In fact, I could probably write an entire article about the stormtroopers alone. Respawn’s done an incredible job of bringing these enemies to life, to a point where I felt genuinely bad for killing some of them – perhaps inadvertently creating one of the better moral questions in Fallen Order. At this point in Star Wars lore, troopers are conscripts, not clones, and you can hear the variety of attitudes towards their work when sneaking around ahead of a fight. Some exhibit a kind of fascist bro attitude towards their jobs (and purge troopers display a zealous desire to fulfill their purpose by killing Jedi), but many are just in the middle of regular conversations: expressing how they don’t want to end up on garbage duty, how they didn’t sleep the night before – another complaining to an officer that their potential is being wasted on a barren planet. Mid-fight, some of them will sarcastically remark about being the last one standing, or voice hesitation at taking on a Jedi. The mundanity of the conversations and honesty of their reactions makes them both comical and relatable – and there’s at least one high ground joke to satisfy r/PrequelMemes.
Sorry, back to Zeffo: the furrowed landscapes also provide an excellent stage for Fallen Order’s combat, giving players room to breathe between encounters, and largely leaving a fair but challenging amount of time between meditation spots (effectively save points). If that sounds familiar, it’s because it is: Fallen Order uses a combat system that leans heavily on From Software games, with an emphasis on timed parries, dodges, and using tactics tailored to each of the diverse set of enemies, whose patterns of attack (including unblockable attacks) you’ll have to memorise. Resting at meditation points allows you to heal and reset your health stims – but doing this also respawns enemies, so you’ll have to consider whether it’s worth risking the hop to the next one. If that ends badly, you’ll drop whatever XP you’ve racked up from killing enemies on the enemy that defeated you. In turn, killing this golden glowing enemy then restores your life, a nice little boost in a tough fight.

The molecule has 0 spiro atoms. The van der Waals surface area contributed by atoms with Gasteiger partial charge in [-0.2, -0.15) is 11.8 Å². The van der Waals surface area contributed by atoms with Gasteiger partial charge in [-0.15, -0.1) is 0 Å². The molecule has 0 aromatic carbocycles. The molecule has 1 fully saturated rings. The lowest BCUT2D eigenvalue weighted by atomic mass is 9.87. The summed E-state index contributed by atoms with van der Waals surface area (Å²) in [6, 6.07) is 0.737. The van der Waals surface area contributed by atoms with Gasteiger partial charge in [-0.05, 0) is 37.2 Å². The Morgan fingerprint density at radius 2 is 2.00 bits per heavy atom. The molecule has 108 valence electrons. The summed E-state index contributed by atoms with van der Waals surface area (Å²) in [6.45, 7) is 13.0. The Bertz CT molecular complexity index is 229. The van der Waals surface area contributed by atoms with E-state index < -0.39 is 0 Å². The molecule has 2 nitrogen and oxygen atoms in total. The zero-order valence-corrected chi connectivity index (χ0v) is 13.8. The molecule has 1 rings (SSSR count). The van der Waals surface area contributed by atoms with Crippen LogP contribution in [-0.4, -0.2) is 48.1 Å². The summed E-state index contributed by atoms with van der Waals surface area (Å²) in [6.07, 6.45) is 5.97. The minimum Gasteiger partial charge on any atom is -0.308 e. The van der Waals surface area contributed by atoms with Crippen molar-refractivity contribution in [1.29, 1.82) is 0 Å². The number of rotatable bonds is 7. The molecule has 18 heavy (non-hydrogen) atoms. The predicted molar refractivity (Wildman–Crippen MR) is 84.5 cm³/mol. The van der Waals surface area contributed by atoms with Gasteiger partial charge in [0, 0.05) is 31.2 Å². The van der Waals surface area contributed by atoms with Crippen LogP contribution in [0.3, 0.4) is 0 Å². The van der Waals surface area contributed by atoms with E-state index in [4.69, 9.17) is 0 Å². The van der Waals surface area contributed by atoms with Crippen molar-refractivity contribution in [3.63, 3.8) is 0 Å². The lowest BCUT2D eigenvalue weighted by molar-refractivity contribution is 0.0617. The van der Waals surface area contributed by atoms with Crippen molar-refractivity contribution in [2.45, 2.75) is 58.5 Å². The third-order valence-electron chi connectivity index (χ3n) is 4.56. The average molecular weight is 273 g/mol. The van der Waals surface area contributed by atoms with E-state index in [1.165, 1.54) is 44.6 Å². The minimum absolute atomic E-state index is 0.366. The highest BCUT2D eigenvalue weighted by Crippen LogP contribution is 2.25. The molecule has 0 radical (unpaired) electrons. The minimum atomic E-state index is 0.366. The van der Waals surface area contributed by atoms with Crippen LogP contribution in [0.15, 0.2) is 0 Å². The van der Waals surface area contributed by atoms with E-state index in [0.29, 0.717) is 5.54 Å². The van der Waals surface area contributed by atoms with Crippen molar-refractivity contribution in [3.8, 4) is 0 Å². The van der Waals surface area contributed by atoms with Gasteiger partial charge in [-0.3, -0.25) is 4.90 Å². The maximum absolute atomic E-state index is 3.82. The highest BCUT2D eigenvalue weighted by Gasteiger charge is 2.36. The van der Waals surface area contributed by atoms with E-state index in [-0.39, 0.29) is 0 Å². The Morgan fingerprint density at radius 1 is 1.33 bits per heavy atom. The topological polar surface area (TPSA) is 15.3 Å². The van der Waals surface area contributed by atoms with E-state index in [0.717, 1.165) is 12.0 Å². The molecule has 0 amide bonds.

That XP eventually turns into skill points, which can be spent in Fallen Order’s skill tree to unlock various abilities and perks. It’s divided into three branches: force, lightsaber and survival – with new combat abilities made available for purchase as the story progresses and Cal learns new skills. It’s more a matter of prioritising which abilities you want first (rather than customising to your specific playstyle), as by the end of the game most of the main skills will be available.
As a Souls-like game, the inevitable question is: how hard is it? Thankfully Fallen Order gives four difficulty options: Story, Jedi Knight, Jedi Master and Jedi Grandmaster, with the harder modes narrowing your parrying window and increasing enemy aggression, and Cal taking more damage. I mainly played on the recommended difficulty, Jedi Knight, which does a good job of balancing challenge with accessibility for players unused to tough melee combat (although there are some difficulty spikes in late-game boss fights). I also had a go at wandering around on Jedi Grandmaster, and enjoyed the challenge in short bursts – but I think playing the entire game like that would take a level of concentration that is beyond me. Each to their own. At least if you do get sick of a certain boss, you can effectively skip it with Story Mode, yet I wouldn’t recommend playing the whole game this way as it eliminates all challenge.